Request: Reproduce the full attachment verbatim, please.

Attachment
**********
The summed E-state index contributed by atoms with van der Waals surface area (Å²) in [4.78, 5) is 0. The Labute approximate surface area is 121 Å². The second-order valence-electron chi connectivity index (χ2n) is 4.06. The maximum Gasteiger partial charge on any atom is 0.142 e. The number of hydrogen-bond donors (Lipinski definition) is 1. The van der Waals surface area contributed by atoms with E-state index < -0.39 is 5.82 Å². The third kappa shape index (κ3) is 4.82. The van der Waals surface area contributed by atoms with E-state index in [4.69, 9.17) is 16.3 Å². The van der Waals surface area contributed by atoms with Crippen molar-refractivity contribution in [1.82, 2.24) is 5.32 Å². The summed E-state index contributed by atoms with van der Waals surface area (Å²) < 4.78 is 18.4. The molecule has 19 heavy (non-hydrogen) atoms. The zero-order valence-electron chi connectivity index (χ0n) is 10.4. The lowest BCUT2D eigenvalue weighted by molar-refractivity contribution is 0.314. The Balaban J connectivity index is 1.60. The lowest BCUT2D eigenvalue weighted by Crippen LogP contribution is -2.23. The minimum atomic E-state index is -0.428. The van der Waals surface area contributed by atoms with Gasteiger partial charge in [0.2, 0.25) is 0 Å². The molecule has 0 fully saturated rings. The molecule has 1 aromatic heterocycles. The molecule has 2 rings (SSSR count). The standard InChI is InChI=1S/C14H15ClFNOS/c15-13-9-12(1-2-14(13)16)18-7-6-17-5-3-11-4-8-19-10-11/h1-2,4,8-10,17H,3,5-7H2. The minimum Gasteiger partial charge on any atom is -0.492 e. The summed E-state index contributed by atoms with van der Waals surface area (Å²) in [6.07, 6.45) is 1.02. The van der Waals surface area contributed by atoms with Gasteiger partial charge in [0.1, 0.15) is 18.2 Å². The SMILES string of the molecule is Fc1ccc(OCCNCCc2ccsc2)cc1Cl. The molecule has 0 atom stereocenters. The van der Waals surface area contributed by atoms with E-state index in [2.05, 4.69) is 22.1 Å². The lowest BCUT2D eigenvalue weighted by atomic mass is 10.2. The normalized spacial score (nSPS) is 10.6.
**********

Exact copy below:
The summed E-state index contributed by atoms with van der Waals surface area (Å²) in [4.78, 5) is 0. The Labute approximate surface area is 121 Å². The second-order valence-electron chi connectivity index (χ2n) is 4.06. The maximum Gasteiger partial charge on any atom is 0.142 e. The number of hydrogen-bond donors (Lipinski definition) is 1. The van der Waals surface area contributed by atoms with E-state index < -0.39 is 5.82 Å². The third kappa shape index (κ3) is 4.82. The van der Waals surface area contributed by atoms with E-state index in [4.69, 9.17) is 16.3 Å². The van der Waals surface area contributed by atoms with Crippen molar-refractivity contribution in [1.82, 2.24) is 5.32 Å². The summed E-state index contributed by atoms with van der Waals surface area (Å²) < 4.78 is 18.4. The molecule has 19 heavy (non-hydrogen) atoms. The zero-order valence-electron chi connectivity index (χ0n) is 10.4. The lowest BCUT2D eigenvalue weighted by molar-refractivity contribution is 0.314. The Balaban J connectivity index is 1.60. The lowest BCUT2D eigenvalue weighted by Crippen LogP contribution is -2.23. The minimum atomic E-state index is -0.428. The van der Waals surface area contributed by atoms with Gasteiger partial charge in [0.2, 0.25) is 0 Å². The molecule has 0 fully saturated rings. The molecule has 1 aromatic heterocycles. The molecule has 2 rings (SSSR count). The standard InChI is InChI=1S/C14H15ClFNOS/c15-13-9-12(1-2-14(13)16)18-7-6-17-5-3-11-4-8-19-10-11/h1-2,4,8-10,17H,3,5-7H2. The minimum Gasteiger partial charge on any atom is -0.492 e. The summed E-state index contributed by atoms with van der Waals surface area (Å²) in [6.07, 6.45) is 1.02. The van der Waals surface area contributed by atoms with Gasteiger partial charge in [0.1, 0.15) is 18.2 Å². The SMILES string of the molecule is Fc1ccc(OCCNCCc2ccsc2)cc1Cl. The molecule has 0 atom stereocenters. The van der Waals surface area contributed by atoms with E-state index in [2.05, 4.69) is 22.1 Å². The lowest BCUT2D eigenvalue weighted by atomic mass is 10.2. The normalized spacial score (nSPS) is 10.6.